Perhaps another reason I clung to flash fiction so long without truly understanding it was that I was too nervous about striking out in new directions. As any of you familiar with my flash fiction can attest, I had a basic formula: let one scene in kitchen-sink realist style play out in real time. Occasionally, I experimented with second-person narration or quasi-prose-poem affectations, but well over three-fourths of my flash stories fell under the “one-scene wonder” category. It still humbles me to realize that all along, I was submitting to editors who likely viewed scene-driven flash as the mark of the amateur. (I should also mention that back then I rarely read flash publications or flash writers discussing their craft. I was petrified I’d discover everything I was doing was wrong, wrong, wrong.) What can I say? I was an amateur, and my one saving grace was a knack for conjuring lapel-grabbing premises.

Also, flash fiction allowed me to rummage through all the baggage of my romantic and sexual pasts and still convince myself that I was creating actual art instead of psychotherapeutic dribbling. Yes, I know, a couple of years ago, I encouraged all of you to excavate your personal histories for flash. If you decide to do this, however, I’d caution that you embark on that particular first draft because you firmly believe general readers will enjoy it, not because you just need to vent.

All this said, I will forever be thankful I toiled at flashes for as long as I did, because it gave me a crash course in several aspects of fiction writing and publishing. Most importantly, I learned to line-edit, cutting every unnecessary word, every deadwood phrase. This skill has served me well with my longer fiction, often allowing me to excise as many as 750 words from a first draft. Secondly, I learned how to conduct myself with editors far more quickly than if I’d been submitting only longer pieces.

I’ve learned that speculation about my future as a writer or about the future of publishing itself is a waste of time. Maybe flash will continue to rise in prominence. Maybe flash will hit a dead end once faced with a general readership that has no clue how to appreciate it. Maybe scene-driven flash will come in vogue. After all, even unicorns can overstay their welcome.


Thomas Kearnes holds an MA in Screenwriting from the University of Texas at Austin. His two collections are Pretend I’m Not Here (Musa Publishing) and Promiscuous (JMS Publishing). His fiction has appeared in Litro, The Adroit Journal, The Ampersand Review, PANK, Word Riot, Eclectica, SmokeLong Quarterly, wigleaf, Storyglossia, A cappella Zoo, Spork, The Pedestal, Digital Americana Magazine and elsewhere. His work has also appeared in several LGBT venues, such as Diverse Voices Quarterly, Diverse Arts Project, Educe Journal, and the Best Gay Stories series. He is studying to become a drug dependency counselor. He lives near Houston.

[This article first appeared at]

by T. Gene Davis

t gene davis

Congratulations! An editor loves your prose. You’ve sold your story. Feel wonderful. You should.

After the euphoria collapses, you wonder when the fan mail and comments will start pouring in. Experienced authors acknowledge, selling the story is only one of many steps necessary when building a fan base.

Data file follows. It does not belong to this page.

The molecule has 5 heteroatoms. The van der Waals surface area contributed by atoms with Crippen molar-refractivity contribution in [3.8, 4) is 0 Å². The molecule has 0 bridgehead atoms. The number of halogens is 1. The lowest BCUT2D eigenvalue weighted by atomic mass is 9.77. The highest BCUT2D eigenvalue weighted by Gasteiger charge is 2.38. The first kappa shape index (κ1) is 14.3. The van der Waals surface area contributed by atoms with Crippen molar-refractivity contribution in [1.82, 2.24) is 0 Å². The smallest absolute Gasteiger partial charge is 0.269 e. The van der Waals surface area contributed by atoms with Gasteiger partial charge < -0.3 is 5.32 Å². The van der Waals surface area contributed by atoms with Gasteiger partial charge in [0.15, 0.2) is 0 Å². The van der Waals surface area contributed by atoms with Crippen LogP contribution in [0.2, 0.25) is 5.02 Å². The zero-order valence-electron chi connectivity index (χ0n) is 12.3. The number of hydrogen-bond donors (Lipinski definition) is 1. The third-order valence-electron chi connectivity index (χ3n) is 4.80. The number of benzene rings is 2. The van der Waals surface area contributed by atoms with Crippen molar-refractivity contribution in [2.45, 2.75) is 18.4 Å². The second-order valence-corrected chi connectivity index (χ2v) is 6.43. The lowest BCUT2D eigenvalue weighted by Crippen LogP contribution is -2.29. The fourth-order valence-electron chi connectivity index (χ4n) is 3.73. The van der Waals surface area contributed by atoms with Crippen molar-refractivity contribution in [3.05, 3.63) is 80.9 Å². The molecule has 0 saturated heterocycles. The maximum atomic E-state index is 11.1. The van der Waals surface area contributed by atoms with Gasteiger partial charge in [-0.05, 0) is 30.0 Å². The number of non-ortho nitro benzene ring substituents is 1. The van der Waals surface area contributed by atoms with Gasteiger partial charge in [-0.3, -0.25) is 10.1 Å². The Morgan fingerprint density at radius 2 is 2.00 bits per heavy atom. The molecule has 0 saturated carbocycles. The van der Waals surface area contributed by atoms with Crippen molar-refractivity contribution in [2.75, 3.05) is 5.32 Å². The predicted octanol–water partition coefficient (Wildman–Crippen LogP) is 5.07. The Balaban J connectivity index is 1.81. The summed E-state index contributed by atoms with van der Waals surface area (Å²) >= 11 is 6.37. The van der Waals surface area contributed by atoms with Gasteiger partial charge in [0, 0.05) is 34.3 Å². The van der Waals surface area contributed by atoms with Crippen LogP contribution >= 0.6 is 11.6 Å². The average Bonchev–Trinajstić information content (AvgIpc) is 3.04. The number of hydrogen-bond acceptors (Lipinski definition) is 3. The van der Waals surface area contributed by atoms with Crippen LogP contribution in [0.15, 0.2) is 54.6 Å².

Selling your story to readers begins before you get the editor hooked. You must write your story for your market—the web skimmer. Most magazines publish or advertise stories on the web, and most users of the web skim. Close to 80% of all people visiting your story or story’s advert will skim the page, rather than read the page.

Gaining readers is the act of converting skimmers into readers through a three-step combination of hooking them with a great title, convincing them to read on with an engaging first sentence, and pulling them into the story with a compelling first paragraph. I’ve heard this approach summed up with the words, “Catch, grab, and keep.”

Skimmers are embryonic fans. Convert skimmers into readers by catching their attention. Your title must stop the skimmers’ eyes from roaming the page. Story titles are critical to readership. Trite as it may sound, your title can make or break your story. A catchy title is your first hook. If your story’s title stops the skimmers, you now have the chance of converting them into a reader.

Catch the skimmers’ attention with a title that fills them with wonder. They need to wonder if the rest of the story is as good as the title, or they need to wonder what the title is describing. Either way, you have one title to create an unfulfilled need in that skimmers. You must create a desire in the skimmers to read your first sentence.

Follow up the title with an amazing first sentence. Realize, your story’s first sentence must keep those skimmers from going back to their unhelpful skimming ways. Opening with a shocking or humorous statement may catch their attention. The first sentence must interest the readers, and leave them hanging. If your readers doesn’t have at least one unanswered question because of the first sentence, they may go back to skimming. The key, again, is creating unfulfilled needs in the readers. The readers must feel a nagging desire to know what happens next.

If your title and first sentence engaged the skimmer, you’re ready for the power play—your first paragraph. You have almost turned a skimmer into a fan. Don’t blow it with a boring first paragraph.